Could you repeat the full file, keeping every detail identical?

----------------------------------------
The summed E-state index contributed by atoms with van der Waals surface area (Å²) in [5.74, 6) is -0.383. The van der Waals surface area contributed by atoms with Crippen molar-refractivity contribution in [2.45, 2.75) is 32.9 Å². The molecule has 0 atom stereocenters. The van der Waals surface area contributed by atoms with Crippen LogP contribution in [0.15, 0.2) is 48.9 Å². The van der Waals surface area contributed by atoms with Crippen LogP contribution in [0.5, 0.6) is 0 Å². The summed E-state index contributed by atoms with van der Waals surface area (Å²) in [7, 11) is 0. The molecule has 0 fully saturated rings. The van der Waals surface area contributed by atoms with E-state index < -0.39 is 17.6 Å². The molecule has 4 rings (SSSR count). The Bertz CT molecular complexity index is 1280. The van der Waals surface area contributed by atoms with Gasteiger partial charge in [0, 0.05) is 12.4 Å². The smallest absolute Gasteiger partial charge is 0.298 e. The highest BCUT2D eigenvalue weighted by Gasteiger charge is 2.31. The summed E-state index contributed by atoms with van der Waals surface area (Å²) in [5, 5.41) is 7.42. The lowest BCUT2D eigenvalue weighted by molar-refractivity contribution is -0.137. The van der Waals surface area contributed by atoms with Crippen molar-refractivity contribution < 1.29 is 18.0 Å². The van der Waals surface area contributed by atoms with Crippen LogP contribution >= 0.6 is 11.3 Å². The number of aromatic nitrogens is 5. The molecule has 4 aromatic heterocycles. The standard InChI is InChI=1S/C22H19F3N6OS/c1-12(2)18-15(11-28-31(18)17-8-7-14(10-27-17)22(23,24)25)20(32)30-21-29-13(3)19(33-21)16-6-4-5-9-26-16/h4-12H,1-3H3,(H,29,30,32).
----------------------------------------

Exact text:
The summed E-state index contributed by atoms with van der Waals surface area (Å²) in [5.74, 6) is -0.383. The van der Waals surface area contributed by atoms with Crippen molar-refractivity contribution in [2.45, 2.75) is 32.9 Å². The molecule has 0 atom stereocenters. The van der Waals surface area contributed by atoms with Crippen LogP contribution in [0.15, 0.2) is 48.9 Å². The van der Waals surface area contributed by atoms with Crippen LogP contribution in [0.5, 0.6) is 0 Å². The summed E-state index contributed by atoms with van der Waals surface area (Å²) in [7, 11) is 0. The molecule has 0 fully saturated rings. The van der Waals surface area contributed by atoms with E-state index < -0.39 is 17.6 Å². The molecule has 4 rings (SSSR count). The Bertz CT molecular complexity index is 1280. The van der Waals surface area contributed by atoms with Gasteiger partial charge in [0, 0.05) is 12.4 Å². The smallest absolute Gasteiger partial charge is 0.298 e. The highest BCUT2D eigenvalue weighted by Gasteiger charge is 2.31. The summed E-state index contributed by atoms with van der Waals surface area (Å²) in [5, 5.41) is 7.42. The lowest BCUT2D eigenvalue weighted by molar-refractivity contribution is -0.137. The van der Waals surface area contributed by atoms with Crippen molar-refractivity contribution < 1.29 is 18.0 Å². The van der Waals surface area contributed by atoms with Crippen LogP contribution >= 0.6 is 11.3 Å². The number of aromatic nitrogens is 5. The molecule has 4 aromatic heterocycles. The standard InChI is InChI=1S/C22H19F3N6OS/c1-12(2)18-15(11-28-31(18)17-8-7-14(10-27-17)22(23,24)25)20(32)30-21-29-13(3)19(33-21)16-6-4-5-9-26-16/h4-12H,1-3H3,(H,29,30,32).